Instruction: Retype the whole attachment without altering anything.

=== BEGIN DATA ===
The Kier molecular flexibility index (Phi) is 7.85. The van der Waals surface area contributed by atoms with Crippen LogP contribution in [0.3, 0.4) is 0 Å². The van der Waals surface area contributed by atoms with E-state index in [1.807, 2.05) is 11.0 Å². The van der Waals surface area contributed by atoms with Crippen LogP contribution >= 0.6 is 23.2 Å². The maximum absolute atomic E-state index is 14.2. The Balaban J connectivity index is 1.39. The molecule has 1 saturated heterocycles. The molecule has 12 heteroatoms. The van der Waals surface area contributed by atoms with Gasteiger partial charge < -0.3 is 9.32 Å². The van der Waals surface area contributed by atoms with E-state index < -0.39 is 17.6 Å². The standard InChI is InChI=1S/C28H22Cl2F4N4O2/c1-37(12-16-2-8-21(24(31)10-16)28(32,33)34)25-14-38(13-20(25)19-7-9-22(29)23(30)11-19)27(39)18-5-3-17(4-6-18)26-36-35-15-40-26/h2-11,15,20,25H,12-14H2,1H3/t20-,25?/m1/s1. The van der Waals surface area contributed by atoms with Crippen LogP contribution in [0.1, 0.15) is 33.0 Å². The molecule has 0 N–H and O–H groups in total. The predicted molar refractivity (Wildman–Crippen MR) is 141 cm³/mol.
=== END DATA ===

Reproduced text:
The Kier molecular flexibility index (Phi) is 7.85. The van der Waals surface area contributed by atoms with Crippen LogP contribution in [0.3, 0.4) is 0 Å². The van der Waals surface area contributed by atoms with E-state index in [1.807, 2.05) is 11.0 Å². The van der Waals surface area contributed by atoms with Crippen LogP contribution >= 0.6 is 23.2 Å². The maximum absolute atomic E-state index is 14.2. The Balaban J connectivity index is 1.39. The molecule has 1 saturated heterocycles. The molecule has 12 heteroatoms. The van der Waals surface area contributed by atoms with Gasteiger partial charge < -0.3 is 9.32 Å². The van der Waals surface area contributed by atoms with E-state index < -0.39 is 17.6 Å². The standard InChI is InChI=1S/C28H22Cl2F4N4O2/c1-37(12-16-2-8-21(24(31)10-16)28(32,33)34)25-14-38(13-20(25)19-7-9-22(29)23(30)11-19)27(39)18-5-3-17(4-6-18)26-36-35-15-40-26/h2-11,15,20,25H,12-14H2,1H3/t20-,25?/m1/s1. The van der Waals surface area contributed by atoms with Crippen LogP contribution in [0.1, 0.15) is 33.0 Å². The molecule has 0 N–H and O–H groups in total. The predicted molar refractivity (Wildman–Crippen MR) is 141 cm³/mol.